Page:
The percentages of patients passing all RTS criteria were low at both 6 and 9 months after ACLR. The largest improvements were observed in the three hop tests, whilst quadriceps strength revealed persistent deficits. Also, the lack of improvement in the IKDC and ACL–RSI score questionnaires shows insufficient psychological readiness for RTS. Future research should focus on the effects of more progressive quadriceps strength training.

Notes

Funding

No funding has been received for this study.

Compliance with ethical standards

Conflict of interest

The authors have no conflicts of interest.

Ethical approval

Work has been approved by the ethical committees of the University of Groningen.

Informed consent

All subjects signed an informed consent form before data collection took place.

Clinical Trial Registry name and registration

The University of Groningen (ECB/2014.1.20_1).

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© The Author(s) 2018

Open AccessThis article is distributed under the terms of the Creative Commons Attribution 4.0 International License (http://creativecommons.org/licenses/by/4.0/), which permits unrestricted use, distribution, and reproduction in any medium, provided you give appropriate credit to the original author(s) and the source, provide a link to the Creative Commons license, and indicate if changes were made.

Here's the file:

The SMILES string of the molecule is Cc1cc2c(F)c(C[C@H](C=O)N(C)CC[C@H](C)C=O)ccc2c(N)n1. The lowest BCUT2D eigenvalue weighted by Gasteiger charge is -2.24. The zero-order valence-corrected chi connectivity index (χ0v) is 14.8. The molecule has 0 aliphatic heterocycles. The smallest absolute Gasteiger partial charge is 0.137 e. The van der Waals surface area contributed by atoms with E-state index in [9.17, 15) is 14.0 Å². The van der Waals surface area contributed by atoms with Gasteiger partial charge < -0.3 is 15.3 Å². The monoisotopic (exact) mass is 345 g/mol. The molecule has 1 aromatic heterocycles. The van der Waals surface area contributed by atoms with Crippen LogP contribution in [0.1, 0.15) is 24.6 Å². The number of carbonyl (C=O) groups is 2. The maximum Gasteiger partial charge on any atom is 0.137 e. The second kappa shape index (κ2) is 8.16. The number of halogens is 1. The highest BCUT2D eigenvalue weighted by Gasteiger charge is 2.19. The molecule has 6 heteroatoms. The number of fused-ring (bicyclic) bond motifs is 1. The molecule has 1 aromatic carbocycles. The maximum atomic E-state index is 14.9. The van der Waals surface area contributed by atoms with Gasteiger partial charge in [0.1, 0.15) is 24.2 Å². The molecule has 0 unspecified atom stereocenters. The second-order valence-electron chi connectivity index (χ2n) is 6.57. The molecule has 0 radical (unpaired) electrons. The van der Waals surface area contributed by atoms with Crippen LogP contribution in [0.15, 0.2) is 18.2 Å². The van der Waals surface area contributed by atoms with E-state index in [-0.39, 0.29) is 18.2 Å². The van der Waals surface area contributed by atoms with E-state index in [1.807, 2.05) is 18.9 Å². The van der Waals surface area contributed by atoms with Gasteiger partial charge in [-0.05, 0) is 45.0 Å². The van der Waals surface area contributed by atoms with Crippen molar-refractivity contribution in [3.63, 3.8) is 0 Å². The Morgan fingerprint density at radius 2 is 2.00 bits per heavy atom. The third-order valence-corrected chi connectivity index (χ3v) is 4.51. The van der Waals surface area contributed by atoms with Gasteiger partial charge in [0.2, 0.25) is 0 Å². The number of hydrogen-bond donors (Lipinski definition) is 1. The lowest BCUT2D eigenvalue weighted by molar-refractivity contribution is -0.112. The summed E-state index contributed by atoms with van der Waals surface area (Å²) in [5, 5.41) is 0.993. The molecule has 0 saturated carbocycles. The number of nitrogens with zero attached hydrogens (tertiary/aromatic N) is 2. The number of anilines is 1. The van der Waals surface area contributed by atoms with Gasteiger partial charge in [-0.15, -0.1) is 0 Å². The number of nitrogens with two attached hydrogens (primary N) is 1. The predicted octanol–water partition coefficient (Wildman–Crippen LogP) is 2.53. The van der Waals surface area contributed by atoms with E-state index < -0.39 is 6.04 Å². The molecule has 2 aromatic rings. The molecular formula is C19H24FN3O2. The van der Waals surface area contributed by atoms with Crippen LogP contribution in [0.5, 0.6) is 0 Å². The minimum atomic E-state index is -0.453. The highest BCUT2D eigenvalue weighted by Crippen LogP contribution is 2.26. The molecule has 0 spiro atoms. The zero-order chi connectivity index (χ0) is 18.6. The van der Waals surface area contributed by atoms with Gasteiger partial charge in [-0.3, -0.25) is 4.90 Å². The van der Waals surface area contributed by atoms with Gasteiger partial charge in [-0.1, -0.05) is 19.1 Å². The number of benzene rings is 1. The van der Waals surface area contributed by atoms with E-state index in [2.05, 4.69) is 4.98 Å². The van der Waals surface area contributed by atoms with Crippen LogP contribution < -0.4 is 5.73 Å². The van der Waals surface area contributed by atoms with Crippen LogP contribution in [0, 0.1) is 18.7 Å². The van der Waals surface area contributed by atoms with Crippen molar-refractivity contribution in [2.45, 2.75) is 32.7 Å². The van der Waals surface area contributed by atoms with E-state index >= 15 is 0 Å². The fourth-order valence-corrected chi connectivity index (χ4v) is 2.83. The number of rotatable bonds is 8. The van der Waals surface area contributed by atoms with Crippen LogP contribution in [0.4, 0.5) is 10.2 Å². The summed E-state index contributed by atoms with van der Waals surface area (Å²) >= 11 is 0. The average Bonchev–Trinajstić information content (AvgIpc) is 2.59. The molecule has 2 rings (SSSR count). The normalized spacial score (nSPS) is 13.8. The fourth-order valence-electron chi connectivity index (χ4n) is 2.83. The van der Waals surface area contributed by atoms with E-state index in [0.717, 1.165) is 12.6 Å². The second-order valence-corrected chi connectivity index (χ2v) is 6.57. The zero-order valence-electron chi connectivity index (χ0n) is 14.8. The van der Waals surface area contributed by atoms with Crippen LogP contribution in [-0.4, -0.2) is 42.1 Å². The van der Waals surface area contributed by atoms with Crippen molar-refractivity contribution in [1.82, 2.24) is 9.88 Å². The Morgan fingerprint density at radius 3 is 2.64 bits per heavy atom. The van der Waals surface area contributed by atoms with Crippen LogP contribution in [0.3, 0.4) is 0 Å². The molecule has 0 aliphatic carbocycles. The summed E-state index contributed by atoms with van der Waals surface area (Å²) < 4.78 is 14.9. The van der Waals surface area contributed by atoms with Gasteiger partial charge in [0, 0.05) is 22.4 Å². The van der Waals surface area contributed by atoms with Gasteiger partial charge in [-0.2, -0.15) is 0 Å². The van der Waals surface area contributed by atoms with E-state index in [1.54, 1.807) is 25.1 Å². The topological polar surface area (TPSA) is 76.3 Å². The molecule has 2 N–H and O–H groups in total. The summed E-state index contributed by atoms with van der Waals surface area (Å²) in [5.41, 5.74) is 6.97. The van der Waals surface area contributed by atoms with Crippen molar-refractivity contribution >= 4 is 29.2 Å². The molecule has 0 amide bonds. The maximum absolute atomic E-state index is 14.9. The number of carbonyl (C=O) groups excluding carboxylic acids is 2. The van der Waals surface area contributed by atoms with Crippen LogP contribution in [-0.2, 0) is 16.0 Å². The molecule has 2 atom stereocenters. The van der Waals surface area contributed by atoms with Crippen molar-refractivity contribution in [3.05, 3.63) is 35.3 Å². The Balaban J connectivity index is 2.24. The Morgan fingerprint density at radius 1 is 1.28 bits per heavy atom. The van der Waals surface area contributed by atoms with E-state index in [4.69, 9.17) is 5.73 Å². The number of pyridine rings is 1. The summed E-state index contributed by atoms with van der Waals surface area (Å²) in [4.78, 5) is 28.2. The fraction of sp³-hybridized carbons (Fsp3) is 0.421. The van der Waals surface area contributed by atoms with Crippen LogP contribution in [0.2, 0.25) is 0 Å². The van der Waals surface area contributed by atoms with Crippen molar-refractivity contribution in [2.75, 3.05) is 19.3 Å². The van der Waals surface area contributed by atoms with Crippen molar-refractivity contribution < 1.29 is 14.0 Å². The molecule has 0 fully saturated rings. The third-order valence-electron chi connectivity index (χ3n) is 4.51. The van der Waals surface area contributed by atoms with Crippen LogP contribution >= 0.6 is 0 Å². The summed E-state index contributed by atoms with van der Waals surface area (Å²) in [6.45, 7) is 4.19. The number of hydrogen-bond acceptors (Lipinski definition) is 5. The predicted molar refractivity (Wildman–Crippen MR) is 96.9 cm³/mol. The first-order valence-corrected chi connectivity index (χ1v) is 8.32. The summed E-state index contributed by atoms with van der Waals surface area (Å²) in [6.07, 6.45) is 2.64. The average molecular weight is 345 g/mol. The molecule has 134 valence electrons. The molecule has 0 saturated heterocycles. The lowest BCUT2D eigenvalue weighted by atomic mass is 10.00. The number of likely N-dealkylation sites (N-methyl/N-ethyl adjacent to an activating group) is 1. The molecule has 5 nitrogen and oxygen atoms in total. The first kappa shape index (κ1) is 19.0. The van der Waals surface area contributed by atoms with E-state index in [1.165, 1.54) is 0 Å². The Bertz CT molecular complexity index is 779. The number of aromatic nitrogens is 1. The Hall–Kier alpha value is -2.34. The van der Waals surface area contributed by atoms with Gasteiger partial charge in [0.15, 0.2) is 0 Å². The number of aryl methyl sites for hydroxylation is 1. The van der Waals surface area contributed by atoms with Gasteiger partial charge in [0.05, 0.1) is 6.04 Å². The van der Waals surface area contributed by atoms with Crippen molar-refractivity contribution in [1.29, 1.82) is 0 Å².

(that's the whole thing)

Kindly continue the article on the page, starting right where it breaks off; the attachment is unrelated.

Authors and Affiliations

  • Wouter Welling
    • 1
    • 2
  • Anne Benjaminse
    • 2
    • 3
  • Romain Seil
    • 4
    • 5
  • Koen Lemmink
    • 2
  • Stefano Zaffagnini
    • 6
  • Alli Gokeler
    • 2
  1. 1.Medisch Centrum ZuidGroningenThe Netherlands
  2. 2.Center for Human Movement ScienceUniversity of Groningen, University Medical Center GroningenGroningenThe Netherlands
  3. 3.School of Sport StudiesHanze University GroningenGroningenThe Netherlands
  4. 4.Département de l’Appareil LocomoteurCentre Hospitalier de LuxemburgLuxembourgLuxembourg
  5. 5.Sports Medicine Research LaboratoryLuxembourg Institute of HealthLuxembourgLuxembourg
  6. 6.Rizzoli Orthopaedic InstituteUniversity of BolognaBolognaItaly